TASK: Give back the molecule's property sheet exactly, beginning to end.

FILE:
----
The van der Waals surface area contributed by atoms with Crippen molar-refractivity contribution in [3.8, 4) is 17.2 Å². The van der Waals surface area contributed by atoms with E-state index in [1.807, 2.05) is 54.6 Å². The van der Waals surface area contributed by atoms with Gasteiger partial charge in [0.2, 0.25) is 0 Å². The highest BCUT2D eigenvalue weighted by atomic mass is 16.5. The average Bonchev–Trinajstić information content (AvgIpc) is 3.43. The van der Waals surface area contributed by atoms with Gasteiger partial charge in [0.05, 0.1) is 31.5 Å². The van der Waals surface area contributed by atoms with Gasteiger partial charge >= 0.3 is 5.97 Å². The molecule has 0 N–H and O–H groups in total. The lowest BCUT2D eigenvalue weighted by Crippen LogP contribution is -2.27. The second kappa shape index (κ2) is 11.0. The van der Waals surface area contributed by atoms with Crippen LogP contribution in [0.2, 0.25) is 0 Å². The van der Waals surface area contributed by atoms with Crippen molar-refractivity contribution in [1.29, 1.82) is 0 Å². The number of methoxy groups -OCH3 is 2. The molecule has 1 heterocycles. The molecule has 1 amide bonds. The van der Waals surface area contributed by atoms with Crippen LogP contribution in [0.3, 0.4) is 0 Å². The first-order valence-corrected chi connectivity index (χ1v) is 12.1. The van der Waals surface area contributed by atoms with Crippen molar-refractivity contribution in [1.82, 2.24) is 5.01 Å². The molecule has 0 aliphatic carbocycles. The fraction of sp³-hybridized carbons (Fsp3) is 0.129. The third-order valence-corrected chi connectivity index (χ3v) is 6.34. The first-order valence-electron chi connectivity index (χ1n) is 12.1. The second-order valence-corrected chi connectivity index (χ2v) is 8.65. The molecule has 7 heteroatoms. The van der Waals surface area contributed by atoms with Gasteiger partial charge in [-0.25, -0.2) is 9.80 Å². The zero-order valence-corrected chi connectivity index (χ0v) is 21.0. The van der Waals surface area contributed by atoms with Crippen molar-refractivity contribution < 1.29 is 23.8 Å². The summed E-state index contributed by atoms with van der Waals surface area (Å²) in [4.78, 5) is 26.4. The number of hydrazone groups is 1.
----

The van der Waals surface area contributed by atoms with Crippen molar-refractivity contribution in [3.8, 4) is 17.2 Å². The van der Waals surface area contributed by atoms with E-state index in [1.807, 2.05) is 54.6 Å². The van der Waals surface area contributed by atoms with Gasteiger partial charge in [0.2, 0.25) is 0 Å². The highest BCUT2D eigenvalue weighted by atomic mass is 16.5. The average Bonchev–Trinajstić information content (AvgIpc) is 3.43. The van der Waals surface area contributed by atoms with Gasteiger partial charge in [0.05, 0.1) is 31.5 Å². The van der Waals surface area contributed by atoms with Gasteiger partial charge >= 0.3 is 5.97 Å². The molecule has 0 N–H and O–H groups in total. The lowest BCUT2D eigenvalue weighted by Crippen LogP contribution is -2.27. The second kappa shape index (κ2) is 11.0. The van der Waals surface area contributed by atoms with Crippen LogP contribution in [0.2, 0.25) is 0 Å². The van der Waals surface area contributed by atoms with Crippen molar-refractivity contribution in [1.29, 1.82) is 0 Å². The number of methoxy groups -OCH3 is 2. The molecule has 1 heterocycles. The molecule has 1 amide bonds. The van der Waals surface area contributed by atoms with Crippen LogP contribution in [0.3, 0.4) is 0 Å². The first-order valence-corrected chi connectivity index (χ1v) is 12.1. The van der Waals surface area contributed by atoms with Crippen molar-refractivity contribution in [1.82, 2.24) is 5.01 Å². The molecule has 0 aliphatic carbocycles. The fraction of sp³-hybridized carbons (Fsp3) is 0.129. The third-order valence-corrected chi connectivity index (χ3v) is 6.34. The first-order valence-electron chi connectivity index (χ1n) is 12.1. The second-order valence-corrected chi connectivity index (χ2v) is 8.65. The molecule has 7 heteroatoms. The van der Waals surface area contributed by atoms with Gasteiger partial charge in [-0.25, -0.2) is 9.80 Å². The zero-order valence-corrected chi connectivity index (χ0v) is 21.0. The van der Waals surface area contributed by atoms with Crippen molar-refractivity contribution < 1.29 is 23.8 Å². The summed E-state index contributed by atoms with van der Waals surface area (Å²) in [4.78, 5) is 26.4. The number of hydrazone groups is 1.